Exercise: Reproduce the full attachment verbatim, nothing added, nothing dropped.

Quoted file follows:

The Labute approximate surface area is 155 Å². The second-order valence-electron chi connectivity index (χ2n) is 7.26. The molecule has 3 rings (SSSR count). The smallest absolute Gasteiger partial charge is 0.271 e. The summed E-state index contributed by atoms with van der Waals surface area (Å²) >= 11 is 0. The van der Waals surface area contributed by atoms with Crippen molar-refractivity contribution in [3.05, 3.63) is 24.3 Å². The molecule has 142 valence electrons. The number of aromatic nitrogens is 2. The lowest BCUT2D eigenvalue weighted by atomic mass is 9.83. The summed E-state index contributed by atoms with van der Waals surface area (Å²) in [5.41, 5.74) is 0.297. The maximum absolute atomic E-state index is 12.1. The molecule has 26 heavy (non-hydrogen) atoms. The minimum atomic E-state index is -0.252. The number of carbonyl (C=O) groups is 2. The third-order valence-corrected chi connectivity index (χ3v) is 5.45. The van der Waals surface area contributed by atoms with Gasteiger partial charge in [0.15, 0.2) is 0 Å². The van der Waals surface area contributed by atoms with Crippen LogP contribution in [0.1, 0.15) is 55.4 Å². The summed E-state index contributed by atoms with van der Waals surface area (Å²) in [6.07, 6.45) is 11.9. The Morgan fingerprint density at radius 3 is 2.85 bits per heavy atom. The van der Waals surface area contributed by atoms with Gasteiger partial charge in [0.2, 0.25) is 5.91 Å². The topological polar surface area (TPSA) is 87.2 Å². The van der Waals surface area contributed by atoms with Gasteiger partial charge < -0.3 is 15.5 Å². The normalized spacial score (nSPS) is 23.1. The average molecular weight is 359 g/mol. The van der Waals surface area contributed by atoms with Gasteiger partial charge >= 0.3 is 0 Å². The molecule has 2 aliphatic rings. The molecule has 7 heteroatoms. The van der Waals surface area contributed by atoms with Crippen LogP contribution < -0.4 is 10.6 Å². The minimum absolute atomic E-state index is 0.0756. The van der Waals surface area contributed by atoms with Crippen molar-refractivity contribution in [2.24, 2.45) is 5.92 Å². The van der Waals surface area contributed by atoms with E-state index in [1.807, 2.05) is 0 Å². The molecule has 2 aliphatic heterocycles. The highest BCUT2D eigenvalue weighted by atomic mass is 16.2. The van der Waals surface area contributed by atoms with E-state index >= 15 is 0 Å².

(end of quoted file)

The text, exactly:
The Labute approximate surface area is 155 Å². The second-order valence-electron chi connectivity index (χ2n) is 7.26. The molecule has 3 rings (SSSR count). The smallest absolute Gasteiger partial charge is 0.271 e. The summed E-state index contributed by atoms with van der Waals surface area (Å²) >= 11 is 0. The van der Waals surface area contributed by atoms with Crippen molar-refractivity contribution in [3.05, 3.63) is 24.3 Å². The molecule has 142 valence electrons. The number of aromatic nitrogens is 2. The lowest BCUT2D eigenvalue weighted by atomic mass is 9.83. The summed E-state index contributed by atoms with van der Waals surface area (Å²) in [5.41, 5.74) is 0.297. The maximum absolute atomic E-state index is 12.1. The molecule has 26 heavy (non-hydrogen) atoms. The minimum atomic E-state index is -0.252. The number of carbonyl (C=O) groups is 2. The third-order valence-corrected chi connectivity index (χ3v) is 5.45. The van der Waals surface area contributed by atoms with Gasteiger partial charge in [0.15, 0.2) is 0 Å². The van der Waals surface area contributed by atoms with Crippen LogP contribution in [0.1, 0.15) is 55.4 Å². The summed E-state index contributed by atoms with van der Waals surface area (Å²) in [6.07, 6.45) is 11.9. The Morgan fingerprint density at radius 3 is 2.85 bits per heavy atom. The van der Waals surface area contributed by atoms with Gasteiger partial charge in [0.2, 0.25) is 5.91 Å². The topological polar surface area (TPSA) is 87.2 Å². The van der Waals surface area contributed by atoms with Gasteiger partial charge < -0.3 is 15.5 Å². The normalized spacial score (nSPS) is 23.1. The average molecular weight is 359 g/mol. The van der Waals surface area contributed by atoms with Gasteiger partial charge >= 0.3 is 0 Å². The molecule has 2 aliphatic rings. The molecule has 7 heteroatoms. The van der Waals surface area contributed by atoms with Crippen LogP contribution < -0.4 is 10.6 Å². The minimum absolute atomic E-state index is 0.0756. The van der Waals surface area contributed by atoms with Crippen molar-refractivity contribution in [2.24, 2.45) is 5.92 Å². The van der Waals surface area contributed by atoms with E-state index in [1.807, 2.05) is 0 Å². The molecule has 2 aliphatic heterocycles. The highest BCUT2D eigenvalue weighted by atomic mass is 16.2. The van der Waals surface area contributed by atoms with E-state index >= 15 is 0 Å².